Nanotechnology research is forming part of the quest to prevent and reverse environmental damage. Researchers aim to use nanotechnology to provide efficient and effective filters for water and air, leading to reduced pollution. A membrane that can purify water and is also self-cleaning to avoid contamination should be available in the near to medium-term. Improved catalysts, composed of nanoparticles, are already in use in petrol and chemical processing, resulting in less waste in these processes.
Using Carbon Nanotube Fuel Cells to Store Hydrogen
Perhaps the most promising application in both the environmental and energy areas is the development of fuel cells, with many different uses. Research is being undertaken into the effectiveness of carbon nanotubes at storing hydrogen; these have the potential to power cars, amongst other things, with water as the only emission, although this is some way from commercialisation.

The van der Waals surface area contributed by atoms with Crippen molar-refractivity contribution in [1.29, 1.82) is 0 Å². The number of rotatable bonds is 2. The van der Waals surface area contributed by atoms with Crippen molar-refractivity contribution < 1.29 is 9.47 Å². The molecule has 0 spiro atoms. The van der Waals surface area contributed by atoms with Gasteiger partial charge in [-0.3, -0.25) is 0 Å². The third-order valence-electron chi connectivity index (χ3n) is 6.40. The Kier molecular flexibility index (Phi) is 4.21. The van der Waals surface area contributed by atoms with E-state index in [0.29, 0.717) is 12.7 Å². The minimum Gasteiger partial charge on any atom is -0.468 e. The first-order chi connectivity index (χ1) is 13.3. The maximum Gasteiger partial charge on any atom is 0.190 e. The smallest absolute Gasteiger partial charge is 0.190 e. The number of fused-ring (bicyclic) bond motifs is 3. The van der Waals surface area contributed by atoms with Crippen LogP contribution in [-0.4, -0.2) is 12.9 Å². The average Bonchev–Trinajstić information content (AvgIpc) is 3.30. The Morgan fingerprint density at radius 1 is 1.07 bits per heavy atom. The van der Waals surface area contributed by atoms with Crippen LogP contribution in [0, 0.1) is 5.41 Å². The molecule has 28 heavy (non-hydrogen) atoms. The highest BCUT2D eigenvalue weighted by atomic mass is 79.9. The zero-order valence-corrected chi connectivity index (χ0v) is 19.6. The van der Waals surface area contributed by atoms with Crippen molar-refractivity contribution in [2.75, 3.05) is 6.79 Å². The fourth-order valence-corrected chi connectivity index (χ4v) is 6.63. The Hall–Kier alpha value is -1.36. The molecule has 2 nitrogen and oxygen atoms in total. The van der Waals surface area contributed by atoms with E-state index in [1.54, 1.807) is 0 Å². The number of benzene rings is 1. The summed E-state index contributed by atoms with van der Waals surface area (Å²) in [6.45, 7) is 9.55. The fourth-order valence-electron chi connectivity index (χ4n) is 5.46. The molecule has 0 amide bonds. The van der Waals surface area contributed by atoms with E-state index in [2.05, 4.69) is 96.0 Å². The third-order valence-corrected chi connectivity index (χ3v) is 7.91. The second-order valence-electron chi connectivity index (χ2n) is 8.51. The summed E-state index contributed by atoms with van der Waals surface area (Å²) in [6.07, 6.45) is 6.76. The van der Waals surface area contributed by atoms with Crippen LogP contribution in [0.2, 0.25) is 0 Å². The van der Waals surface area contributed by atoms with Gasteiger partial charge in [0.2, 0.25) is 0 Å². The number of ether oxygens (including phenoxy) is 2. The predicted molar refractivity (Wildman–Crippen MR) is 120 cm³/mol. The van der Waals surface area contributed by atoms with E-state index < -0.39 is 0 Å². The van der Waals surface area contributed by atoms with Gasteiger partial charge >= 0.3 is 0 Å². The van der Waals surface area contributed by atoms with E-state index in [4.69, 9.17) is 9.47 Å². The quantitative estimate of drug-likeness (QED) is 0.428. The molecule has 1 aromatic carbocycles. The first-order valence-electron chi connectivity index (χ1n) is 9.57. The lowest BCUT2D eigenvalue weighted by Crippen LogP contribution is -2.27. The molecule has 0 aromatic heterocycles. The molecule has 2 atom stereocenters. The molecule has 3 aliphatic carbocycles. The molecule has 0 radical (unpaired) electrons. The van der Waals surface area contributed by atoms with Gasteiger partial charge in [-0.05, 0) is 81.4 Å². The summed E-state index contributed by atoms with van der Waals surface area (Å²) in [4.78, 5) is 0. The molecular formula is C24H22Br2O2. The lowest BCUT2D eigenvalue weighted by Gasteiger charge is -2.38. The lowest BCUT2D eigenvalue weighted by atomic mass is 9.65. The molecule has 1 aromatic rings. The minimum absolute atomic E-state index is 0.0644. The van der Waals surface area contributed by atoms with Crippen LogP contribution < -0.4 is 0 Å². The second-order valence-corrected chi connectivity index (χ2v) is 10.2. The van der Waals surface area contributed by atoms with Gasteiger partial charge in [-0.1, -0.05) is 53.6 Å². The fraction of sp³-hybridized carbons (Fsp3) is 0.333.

Photovoltaics are another focus of nanotechnology development, with the ultimate aim being highly efficient, cheap, lightweight, possibly flexible, solar cells made from plastics. A breakthrough in this field is predicted to occur by 2020.
Biomimicry is one key element in this research, as scientists attempt to copy plants’ photosynthesis mechanism. The conversion of sunlight to hydrogen would bring together photovoltaics and biomimicry, and should be possible in the medium-term. Taken together, improvements in sources of renewable energy, with the development of storage of gaseous hydrogen and the improvement of fuel cells, could lead to a viable ‘hydrogen economy’ in which the energy needs of society were no longer reliant on fossil fuels.
Primary author: Professor Stephen Wood, Professor Richard Jones and Alison Geldart.
Source: ESRC The Social and Economic Challenges of Nanotechnology report, July 2003.
For more information on this source please visit Economic and Social Research Council.